Moscow. -- FBI Director Louis Freeh spoke forcefully here last week about organized crime, but I wasn't around to hear him because at the moment of his address I was standing in a dim, scuffed, smelly police station on the second floor of the Kazan Railway Terminal.
Mr. Freeh was worrying about international drug-running and even nuclear smuggling. I was worrying about getting my wallet back.
He was trying to draw the big picture. I was dealing with organized crime the way most Muscovites see it -- on the street, up close and personal.
I had been summoned to the Kazan Station out of the blue, more than two months after the crime itself.
Someone had found a pile of my things beside the railroad tracks, things I hadn't seen since a fine spring afternoon toward the end of April, when, on a busy sidewalk leading to Mayakovsky Square, a half-dozen teen-agers had swarmed out from behind a kiosk and had fallen upon me from all sides.
I had struggled and roared at them -- roared myself hoarse -- but I couldn't shake them. While perhaps a dozen onlookers watched the spectacle from a safe distance, one of the attackers finally grew tired of the effort and grabbed a big chunk of my hair, so that he could begin yanking my head around.
In a moment of sweet clarity I could see that knives would be next, and relented. One of them tore my pants down the side and grabbed my wallet, and off they ran.
Afterward the police were sympathetic, said there were always gangs of Gypsies on that corner, that really something should be done about it. They said I should carry a gun.
Last week, on the day Mr. Freeh was speaking, I drove by that corner. About two dozen teen-agers in distinctive clothing were jogging purposefully along, looking for prey.
I still don't have a gun, but I considered trying to run a few of them over.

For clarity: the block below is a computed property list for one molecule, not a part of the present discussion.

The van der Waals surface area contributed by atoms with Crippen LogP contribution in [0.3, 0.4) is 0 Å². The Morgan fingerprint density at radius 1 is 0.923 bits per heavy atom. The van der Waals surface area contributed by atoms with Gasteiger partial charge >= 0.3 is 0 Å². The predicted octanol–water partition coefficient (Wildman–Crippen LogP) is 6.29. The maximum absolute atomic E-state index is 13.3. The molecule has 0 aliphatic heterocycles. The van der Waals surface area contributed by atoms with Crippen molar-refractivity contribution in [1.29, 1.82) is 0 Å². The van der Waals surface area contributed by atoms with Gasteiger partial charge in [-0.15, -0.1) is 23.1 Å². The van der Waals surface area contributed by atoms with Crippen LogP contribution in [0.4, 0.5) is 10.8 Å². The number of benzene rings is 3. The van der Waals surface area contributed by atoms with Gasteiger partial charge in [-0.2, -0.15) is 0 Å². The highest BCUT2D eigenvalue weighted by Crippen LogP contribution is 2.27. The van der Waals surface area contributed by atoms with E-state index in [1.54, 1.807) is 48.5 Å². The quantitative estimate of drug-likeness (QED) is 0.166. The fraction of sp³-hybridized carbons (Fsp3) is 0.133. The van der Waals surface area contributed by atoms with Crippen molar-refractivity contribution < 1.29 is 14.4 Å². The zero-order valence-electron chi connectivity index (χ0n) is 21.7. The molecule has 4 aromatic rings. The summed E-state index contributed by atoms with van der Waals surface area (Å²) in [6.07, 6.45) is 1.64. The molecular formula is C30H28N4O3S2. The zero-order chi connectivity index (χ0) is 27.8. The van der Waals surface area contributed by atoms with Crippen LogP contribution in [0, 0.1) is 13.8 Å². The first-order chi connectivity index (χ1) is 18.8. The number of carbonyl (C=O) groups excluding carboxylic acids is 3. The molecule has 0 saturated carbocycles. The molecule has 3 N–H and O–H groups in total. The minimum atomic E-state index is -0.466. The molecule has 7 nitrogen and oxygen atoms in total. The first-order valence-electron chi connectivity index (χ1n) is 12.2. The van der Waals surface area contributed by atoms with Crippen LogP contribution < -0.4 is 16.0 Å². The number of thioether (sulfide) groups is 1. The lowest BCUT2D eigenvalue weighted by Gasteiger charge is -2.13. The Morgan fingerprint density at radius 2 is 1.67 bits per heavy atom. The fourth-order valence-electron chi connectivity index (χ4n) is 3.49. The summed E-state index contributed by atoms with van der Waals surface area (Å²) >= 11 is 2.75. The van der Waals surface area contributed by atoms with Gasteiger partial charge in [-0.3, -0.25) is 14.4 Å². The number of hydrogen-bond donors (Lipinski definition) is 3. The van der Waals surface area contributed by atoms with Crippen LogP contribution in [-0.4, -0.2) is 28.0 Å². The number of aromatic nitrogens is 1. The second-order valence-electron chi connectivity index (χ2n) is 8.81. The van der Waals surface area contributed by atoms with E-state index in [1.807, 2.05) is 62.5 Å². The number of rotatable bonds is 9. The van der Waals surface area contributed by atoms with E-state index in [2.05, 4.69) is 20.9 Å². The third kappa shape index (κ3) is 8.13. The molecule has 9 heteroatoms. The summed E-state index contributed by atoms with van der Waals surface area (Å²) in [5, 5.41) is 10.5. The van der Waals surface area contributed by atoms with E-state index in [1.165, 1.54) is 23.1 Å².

Instead I went home, to grab a notebook and find out where the FBI chief was giving his address. But the phone was ringing, and it was the police. All these weeks later, the contents of my wallet -- except the money, of course -- had turned up at the Kazan Station.
And, no, it would not be convenient if I came around another day. These things had to be cleared up before the shift changed.
So I gave up on the FBI and plunged into the distinctly Russian hell that is a major railroad station. Past pickpockets, con men, price-gougers, ticket scalpers and cheats of all varieties; past flower-sellers, booze-vendors, fortune-tellers and baggage-smashers; past tobacco and spit and the reek of too many people and too much use over too many years, I found my way to the second floor.
The police post was brown and scarred. Two men stood spread-eagled against a wall, while a plainclothes officer with a wet lower lip that made him seem to be thirsting for a little action kept arrogant watch over them. A row of broken blue plastic chairs lined one wall; the chairs, or what had been spilled on them, had a swarm of flies.
Of course no one was interested at first, but then someone showed up who knew about the find. Everything was wrapped up in dirty paper, it was all filthy and sticky, but everything was there, except, sadly, a picture of my two kids.
There was more, too. Some other American -- a 63-year-old Washingtonian -- had lost his wallet to the same band, and here was his driver's license, bank card, phone card and all the assorted trash that ends up squeezed in along with your money.
Take it, please, the police officer said. It's too much trouble for us. Take it to your embassy. Please just take it off our hands.
Other police officers had told me that gangs of marauding families live during the summer among the crowds at the Kazan Station, at some higher-up's sufferance. Among them, evidently, were the kids who attacked me, or their bosses.
But this was too much for the station police to bother with.
The police know, too, that these gangs like to find their victims in Mayakovsky Square. But somehow they are either too ill-equipped or indifferently motivated to act.
Cynical Russians to whom I have told my story naturally suppose that the police are simply bought off -- that they're crooked. Why not? These are people who cringe every time they drive past a lowly traffic cop, because he might very well pull them over and demand an on-the-spot fine for some impromptu offense.
Muscovites move through their city, and all some of them can see are tyrannical, arbitrary police officers standing virtually side-by-side with brazen criminals.
Of course there are honest and dedicated officer here, but a lot of people simply scoff at Mr. Freeh's ideas of U.S.-Russian cooperation in the fight against organized crime. A better idea, they say, would be to send some latter-day Elliot Ness and his Untouchables over here, and let them clean up the place first.
Will Englund is a correspondent in Moscow for The Baltimore Sun.